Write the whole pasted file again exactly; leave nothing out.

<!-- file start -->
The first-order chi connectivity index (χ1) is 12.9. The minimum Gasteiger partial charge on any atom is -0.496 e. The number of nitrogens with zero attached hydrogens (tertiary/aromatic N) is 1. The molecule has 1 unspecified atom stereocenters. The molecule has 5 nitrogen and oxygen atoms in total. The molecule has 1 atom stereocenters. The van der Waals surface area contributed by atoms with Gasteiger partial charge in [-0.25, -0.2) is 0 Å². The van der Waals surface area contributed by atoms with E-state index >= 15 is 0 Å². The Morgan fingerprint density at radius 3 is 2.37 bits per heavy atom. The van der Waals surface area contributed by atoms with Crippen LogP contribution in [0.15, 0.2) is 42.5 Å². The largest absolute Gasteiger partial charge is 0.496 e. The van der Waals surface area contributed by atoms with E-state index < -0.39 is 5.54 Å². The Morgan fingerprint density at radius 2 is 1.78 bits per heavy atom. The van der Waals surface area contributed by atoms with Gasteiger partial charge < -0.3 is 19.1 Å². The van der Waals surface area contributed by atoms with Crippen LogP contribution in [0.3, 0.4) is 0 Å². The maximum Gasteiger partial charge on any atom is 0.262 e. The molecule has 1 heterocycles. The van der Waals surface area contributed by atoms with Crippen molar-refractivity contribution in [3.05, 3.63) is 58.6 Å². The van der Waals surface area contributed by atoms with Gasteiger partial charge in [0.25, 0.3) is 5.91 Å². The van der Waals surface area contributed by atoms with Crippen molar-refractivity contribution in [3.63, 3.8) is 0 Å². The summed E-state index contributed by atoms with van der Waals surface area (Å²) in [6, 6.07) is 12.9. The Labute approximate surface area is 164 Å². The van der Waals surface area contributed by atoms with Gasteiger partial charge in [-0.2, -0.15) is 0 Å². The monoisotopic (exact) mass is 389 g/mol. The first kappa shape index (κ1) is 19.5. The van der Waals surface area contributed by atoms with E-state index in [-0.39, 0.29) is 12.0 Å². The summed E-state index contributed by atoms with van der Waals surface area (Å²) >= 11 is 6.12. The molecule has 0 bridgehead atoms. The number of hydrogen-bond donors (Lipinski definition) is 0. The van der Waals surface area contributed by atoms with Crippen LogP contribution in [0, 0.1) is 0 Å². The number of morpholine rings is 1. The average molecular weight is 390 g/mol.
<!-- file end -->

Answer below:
The first-order chi connectivity index (χ1) is 12.9. The minimum Gasteiger partial charge on any atom is -0.496 e. The number of nitrogens with zero attached hydrogens (tertiary/aromatic N) is 1. The molecule has 1 unspecified atom stereocenters. The molecule has 5 nitrogen and oxygen atoms in total. The molecule has 1 atom stereocenters. The van der Waals surface area contributed by atoms with Gasteiger partial charge in [-0.25, -0.2) is 0 Å². The van der Waals surface area contributed by atoms with E-state index >= 15 is 0 Å². The Morgan fingerprint density at radius 3 is 2.37 bits per heavy atom. The van der Waals surface area contributed by atoms with Crippen LogP contribution in [0.15, 0.2) is 42.5 Å². The largest absolute Gasteiger partial charge is 0.496 e. The van der Waals surface area contributed by atoms with E-state index < -0.39 is 5.54 Å². The Morgan fingerprint density at radius 2 is 1.78 bits per heavy atom. The van der Waals surface area contributed by atoms with Gasteiger partial charge < -0.3 is 19.1 Å². The van der Waals surface area contributed by atoms with Crippen LogP contribution in [0.3, 0.4) is 0 Å². The maximum Gasteiger partial charge on any atom is 0.262 e. The molecule has 1 heterocycles. The van der Waals surface area contributed by atoms with Crippen molar-refractivity contribution in [3.05, 3.63) is 58.6 Å². The van der Waals surface area contributed by atoms with Gasteiger partial charge in [0.25, 0.3) is 5.91 Å². The van der Waals surface area contributed by atoms with Crippen molar-refractivity contribution in [3.63, 3.8) is 0 Å². The summed E-state index contributed by atoms with van der Waals surface area (Å²) in [6, 6.07) is 12.9. The Labute approximate surface area is 164 Å². The van der Waals surface area contributed by atoms with Gasteiger partial charge in [-0.2, -0.15) is 0 Å². The monoisotopic (exact) mass is 389 g/mol. The first kappa shape index (κ1) is 19.5. The van der Waals surface area contributed by atoms with E-state index in [-0.39, 0.29) is 12.0 Å². The summed E-state index contributed by atoms with van der Waals surface area (Å²) >= 11 is 6.12. The molecule has 0 bridgehead atoms. The number of hydrogen-bond donors (Lipinski definition) is 0. The van der Waals surface area contributed by atoms with Crippen LogP contribution in [0, 0.1) is 0 Å². The number of morpholine rings is 1. The average molecular weight is 390 g/mol.